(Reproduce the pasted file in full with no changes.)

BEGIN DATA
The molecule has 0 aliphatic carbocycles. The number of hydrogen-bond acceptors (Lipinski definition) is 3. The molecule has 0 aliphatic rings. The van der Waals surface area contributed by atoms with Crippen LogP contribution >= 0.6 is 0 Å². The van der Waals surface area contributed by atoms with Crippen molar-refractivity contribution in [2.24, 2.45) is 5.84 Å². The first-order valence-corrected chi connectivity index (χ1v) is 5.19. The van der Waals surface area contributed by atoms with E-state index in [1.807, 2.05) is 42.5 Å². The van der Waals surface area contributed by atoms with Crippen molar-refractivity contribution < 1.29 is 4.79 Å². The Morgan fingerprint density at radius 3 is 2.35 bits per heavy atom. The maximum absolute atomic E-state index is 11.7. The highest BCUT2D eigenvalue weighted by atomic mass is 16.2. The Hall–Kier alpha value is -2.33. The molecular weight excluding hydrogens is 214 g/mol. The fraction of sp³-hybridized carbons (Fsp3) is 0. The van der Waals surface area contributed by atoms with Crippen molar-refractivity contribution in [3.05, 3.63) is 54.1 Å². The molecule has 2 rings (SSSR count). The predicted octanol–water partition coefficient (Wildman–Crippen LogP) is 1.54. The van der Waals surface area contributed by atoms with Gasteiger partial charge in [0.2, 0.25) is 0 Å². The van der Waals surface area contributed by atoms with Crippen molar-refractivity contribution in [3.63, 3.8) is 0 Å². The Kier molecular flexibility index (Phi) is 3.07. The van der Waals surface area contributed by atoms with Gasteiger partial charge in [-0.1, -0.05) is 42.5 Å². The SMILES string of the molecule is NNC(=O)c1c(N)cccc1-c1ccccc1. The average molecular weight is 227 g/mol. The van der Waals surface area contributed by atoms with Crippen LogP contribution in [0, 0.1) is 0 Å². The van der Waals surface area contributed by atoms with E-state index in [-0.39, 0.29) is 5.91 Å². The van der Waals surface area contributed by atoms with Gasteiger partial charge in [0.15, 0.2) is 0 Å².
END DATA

The molecule has 0 aliphatic carbocycles. The number of hydrogen-bond acceptors (Lipinski definition) is 3. The molecule has 0 aliphatic rings. The van der Waals surface area contributed by atoms with Crippen LogP contribution >= 0.6 is 0 Å². The van der Waals surface area contributed by atoms with Crippen molar-refractivity contribution in [2.24, 2.45) is 5.84 Å². The first-order valence-corrected chi connectivity index (χ1v) is 5.19. The van der Waals surface area contributed by atoms with E-state index in [1.807, 2.05) is 42.5 Å². The van der Waals surface area contributed by atoms with Crippen molar-refractivity contribution < 1.29 is 4.79 Å². The Morgan fingerprint density at radius 3 is 2.35 bits per heavy atom. The maximum absolute atomic E-state index is 11.7. The highest BCUT2D eigenvalue weighted by atomic mass is 16.2. The Hall–Kier alpha value is -2.33. The molecular weight excluding hydrogens is 214 g/mol. The fraction of sp³-hybridized carbons (Fsp3) is 0. The van der Waals surface area contributed by atoms with Crippen molar-refractivity contribution in [3.05, 3.63) is 54.1 Å². The molecule has 2 rings (SSSR count). The predicted octanol–water partition coefficient (Wildman–Crippen LogP) is 1.54. The van der Waals surface area contributed by atoms with Gasteiger partial charge in [0.2, 0.25) is 0 Å². The van der Waals surface area contributed by atoms with Crippen molar-refractivity contribution in [3.63, 3.8) is 0 Å². The Kier molecular flexibility index (Phi) is 3.07. The van der Waals surface area contributed by atoms with Gasteiger partial charge in [-0.1, -0.05) is 42.5 Å². The SMILES string of the molecule is NNC(=O)c1c(N)cccc1-c1ccccc1. The average molecular weight is 227 g/mol. The van der Waals surface area contributed by atoms with Crippen LogP contribution in [0, 0.1) is 0 Å². The van der Waals surface area contributed by atoms with E-state index in [-0.39, 0.29) is 5.91 Å². The van der Waals surface area contributed by atoms with Gasteiger partial charge in [0.15, 0.2) is 0 Å².